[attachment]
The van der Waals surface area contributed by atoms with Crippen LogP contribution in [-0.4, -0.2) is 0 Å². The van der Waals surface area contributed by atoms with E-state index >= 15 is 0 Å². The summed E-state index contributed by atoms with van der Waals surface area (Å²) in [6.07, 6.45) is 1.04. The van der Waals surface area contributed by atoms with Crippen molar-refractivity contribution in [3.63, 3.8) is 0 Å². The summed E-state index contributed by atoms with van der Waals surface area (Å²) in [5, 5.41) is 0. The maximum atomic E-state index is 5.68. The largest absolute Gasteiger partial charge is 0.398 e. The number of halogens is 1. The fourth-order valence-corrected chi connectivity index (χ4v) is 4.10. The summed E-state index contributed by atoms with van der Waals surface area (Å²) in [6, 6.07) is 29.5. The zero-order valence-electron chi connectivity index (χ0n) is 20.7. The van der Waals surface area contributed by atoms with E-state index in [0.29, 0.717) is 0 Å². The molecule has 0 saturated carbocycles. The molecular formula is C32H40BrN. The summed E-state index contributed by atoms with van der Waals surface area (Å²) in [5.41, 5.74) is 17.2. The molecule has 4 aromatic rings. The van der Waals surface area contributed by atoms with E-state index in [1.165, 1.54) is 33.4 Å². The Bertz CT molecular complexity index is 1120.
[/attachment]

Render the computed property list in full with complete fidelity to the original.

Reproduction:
The van der Waals surface area contributed by atoms with Crippen LogP contribution in [-0.4, -0.2) is 0 Å². The van der Waals surface area contributed by atoms with E-state index >= 15 is 0 Å². The summed E-state index contributed by atoms with van der Waals surface area (Å²) in [6.07, 6.45) is 1.04. The van der Waals surface area contributed by atoms with Crippen molar-refractivity contribution in [3.63, 3.8) is 0 Å². The summed E-state index contributed by atoms with van der Waals surface area (Å²) in [5, 5.41) is 0. The maximum atomic E-state index is 5.68. The largest absolute Gasteiger partial charge is 0.398 e. The number of halogens is 1. The fourth-order valence-corrected chi connectivity index (χ4v) is 4.10. The summed E-state index contributed by atoms with van der Waals surface area (Å²) in [6, 6.07) is 29.5. The zero-order valence-electron chi connectivity index (χ0n) is 20.7. The van der Waals surface area contributed by atoms with E-state index in [0.29, 0.717) is 0 Å². The molecule has 0 saturated carbocycles. The molecular formula is C32H40BrN. The summed E-state index contributed by atoms with van der Waals surface area (Å²) in [5.41, 5.74) is 17.2. The molecule has 4 aromatic rings. The van der Waals surface area contributed by atoms with E-state index in [1.165, 1.54) is 33.4 Å². The Bertz CT molecular complexity index is 1120.